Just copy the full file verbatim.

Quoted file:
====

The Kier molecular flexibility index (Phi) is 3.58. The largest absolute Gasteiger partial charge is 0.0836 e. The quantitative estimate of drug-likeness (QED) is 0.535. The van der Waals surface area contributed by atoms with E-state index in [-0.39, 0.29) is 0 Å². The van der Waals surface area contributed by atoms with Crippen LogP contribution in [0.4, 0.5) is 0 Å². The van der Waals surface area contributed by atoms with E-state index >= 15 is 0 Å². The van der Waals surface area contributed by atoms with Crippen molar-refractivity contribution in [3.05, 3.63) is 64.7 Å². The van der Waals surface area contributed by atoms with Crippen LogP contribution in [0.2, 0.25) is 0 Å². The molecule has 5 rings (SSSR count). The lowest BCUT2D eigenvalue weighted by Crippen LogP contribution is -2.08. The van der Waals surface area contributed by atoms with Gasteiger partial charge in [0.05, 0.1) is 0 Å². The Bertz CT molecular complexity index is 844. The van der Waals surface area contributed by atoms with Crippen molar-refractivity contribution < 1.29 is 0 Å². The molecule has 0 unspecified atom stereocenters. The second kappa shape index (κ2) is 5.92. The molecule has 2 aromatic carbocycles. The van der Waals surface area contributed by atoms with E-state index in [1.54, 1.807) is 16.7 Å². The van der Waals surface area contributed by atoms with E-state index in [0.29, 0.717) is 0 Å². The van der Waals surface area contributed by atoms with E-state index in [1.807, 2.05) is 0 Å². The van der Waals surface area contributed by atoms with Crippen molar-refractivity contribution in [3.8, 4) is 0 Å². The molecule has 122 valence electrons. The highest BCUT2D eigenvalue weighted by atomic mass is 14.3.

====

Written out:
The Kier molecular flexibility index (Phi) is 3.58. The largest absolute Gasteiger partial charge is 0.0836 e. The quantitative estimate of drug-likeness (QED) is 0.535. The van der Waals surface area contributed by atoms with E-state index in [-0.39, 0.29) is 0 Å². The van der Waals surface area contributed by atoms with Crippen LogP contribution in [0.4, 0.5) is 0 Å². The van der Waals surface area contributed by atoms with E-state index >= 15 is 0 Å². The van der Waals surface area contributed by atoms with Crippen molar-refractivity contribution in [3.05, 3.63) is 64.7 Å². The van der Waals surface area contributed by atoms with Crippen LogP contribution in [0.2, 0.25) is 0 Å². The molecule has 5 rings (SSSR count). The lowest BCUT2D eigenvalue weighted by Crippen LogP contribution is -2.08. The van der Waals surface area contributed by atoms with Gasteiger partial charge in [0.05, 0.1) is 0 Å². The Bertz CT molecular complexity index is 844. The van der Waals surface area contributed by atoms with Crippen molar-refractivity contribution < 1.29 is 0 Å². The molecule has 0 unspecified atom stereocenters. The second kappa shape index (κ2) is 5.92. The molecule has 2 aromatic carbocycles. The van der Waals surface area contributed by atoms with E-state index in [1.54, 1.807) is 16.7 Å². The van der Waals surface area contributed by atoms with E-state index in [0.29, 0.717) is 0 Å². The van der Waals surface area contributed by atoms with E-state index in [1.807, 2.05) is 0 Å². The van der Waals surface area contributed by atoms with Crippen molar-refractivity contribution in [3.8, 4) is 0 Å². The molecule has 122 valence electrons. The highest BCUT2D eigenvalue weighted by atomic mass is 14.3.